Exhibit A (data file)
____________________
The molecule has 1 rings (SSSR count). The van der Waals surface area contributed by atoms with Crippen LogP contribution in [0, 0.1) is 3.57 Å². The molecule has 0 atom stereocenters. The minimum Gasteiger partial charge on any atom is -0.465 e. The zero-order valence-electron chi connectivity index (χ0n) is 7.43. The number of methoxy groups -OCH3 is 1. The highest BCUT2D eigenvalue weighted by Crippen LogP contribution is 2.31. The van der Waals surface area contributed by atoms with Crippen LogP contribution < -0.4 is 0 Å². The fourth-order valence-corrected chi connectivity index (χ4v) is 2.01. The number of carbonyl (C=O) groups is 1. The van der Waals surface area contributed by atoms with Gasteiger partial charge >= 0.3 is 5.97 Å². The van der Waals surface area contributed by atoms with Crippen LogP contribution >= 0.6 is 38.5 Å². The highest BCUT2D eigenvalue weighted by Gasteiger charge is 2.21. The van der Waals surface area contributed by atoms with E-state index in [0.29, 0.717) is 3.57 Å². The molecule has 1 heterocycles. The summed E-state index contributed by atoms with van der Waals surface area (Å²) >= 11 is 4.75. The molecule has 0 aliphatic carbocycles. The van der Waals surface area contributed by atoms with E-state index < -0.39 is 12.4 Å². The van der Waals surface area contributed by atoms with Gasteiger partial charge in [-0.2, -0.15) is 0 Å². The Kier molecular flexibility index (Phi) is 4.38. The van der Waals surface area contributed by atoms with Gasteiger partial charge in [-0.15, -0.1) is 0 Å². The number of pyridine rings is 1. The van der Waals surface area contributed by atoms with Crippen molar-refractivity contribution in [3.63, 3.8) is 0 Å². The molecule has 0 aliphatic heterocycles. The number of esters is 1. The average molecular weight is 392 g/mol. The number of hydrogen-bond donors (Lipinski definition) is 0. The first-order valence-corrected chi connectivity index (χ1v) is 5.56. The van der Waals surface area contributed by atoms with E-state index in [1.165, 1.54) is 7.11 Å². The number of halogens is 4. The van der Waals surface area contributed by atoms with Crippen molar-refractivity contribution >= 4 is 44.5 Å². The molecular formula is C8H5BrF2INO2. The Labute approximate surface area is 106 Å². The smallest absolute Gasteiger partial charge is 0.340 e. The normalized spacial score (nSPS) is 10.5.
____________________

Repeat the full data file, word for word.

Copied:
The molecule has 1 rings (SSSR count). The van der Waals surface area contributed by atoms with Crippen LogP contribution in [0, 0.1) is 3.57 Å². The molecule has 0 atom stereocenters. The minimum Gasteiger partial charge on any atom is -0.465 e. The zero-order valence-electron chi connectivity index (χ0n) is 7.43. The number of methoxy groups -OCH3 is 1. The highest BCUT2D eigenvalue weighted by Crippen LogP contribution is 2.31. The van der Waals surface area contributed by atoms with Crippen LogP contribution < -0.4 is 0 Å². The fourth-order valence-corrected chi connectivity index (χ4v) is 2.01. The number of carbonyl (C=O) groups is 1. The van der Waals surface area contributed by atoms with Gasteiger partial charge >= 0.3 is 5.97 Å². The van der Waals surface area contributed by atoms with Crippen LogP contribution >= 0.6 is 38.5 Å². The highest BCUT2D eigenvalue weighted by Gasteiger charge is 2.21. The van der Waals surface area contributed by atoms with E-state index in [0.29, 0.717) is 3.57 Å². The molecule has 1 heterocycles. The summed E-state index contributed by atoms with van der Waals surface area (Å²) >= 11 is 4.75. The molecule has 0 aliphatic carbocycles. The van der Waals surface area contributed by atoms with E-state index < -0.39 is 12.4 Å². The van der Waals surface area contributed by atoms with Gasteiger partial charge in [-0.2, -0.15) is 0 Å². The Kier molecular flexibility index (Phi) is 4.38. The van der Waals surface area contributed by atoms with Gasteiger partial charge in [-0.15, -0.1) is 0 Å². The number of pyridine rings is 1. The van der Waals surface area contributed by atoms with Crippen molar-refractivity contribution in [3.63, 3.8) is 0 Å². The molecule has 0 aliphatic heterocycles. The number of esters is 1. The average molecular weight is 392 g/mol. The number of hydrogen-bond donors (Lipinski definition) is 0. The first-order valence-corrected chi connectivity index (χ1v) is 5.56. The van der Waals surface area contributed by atoms with E-state index in [1.165, 1.54) is 7.11 Å². The number of halogens is 4. The van der Waals surface area contributed by atoms with Crippen molar-refractivity contribution >= 4 is 44.5 Å². The molecular formula is C8H5BrF2INO2. The Labute approximate surface area is 106 Å². The smallest absolute Gasteiger partial charge is 0.340 e. The normalized spacial score (nSPS) is 10.5.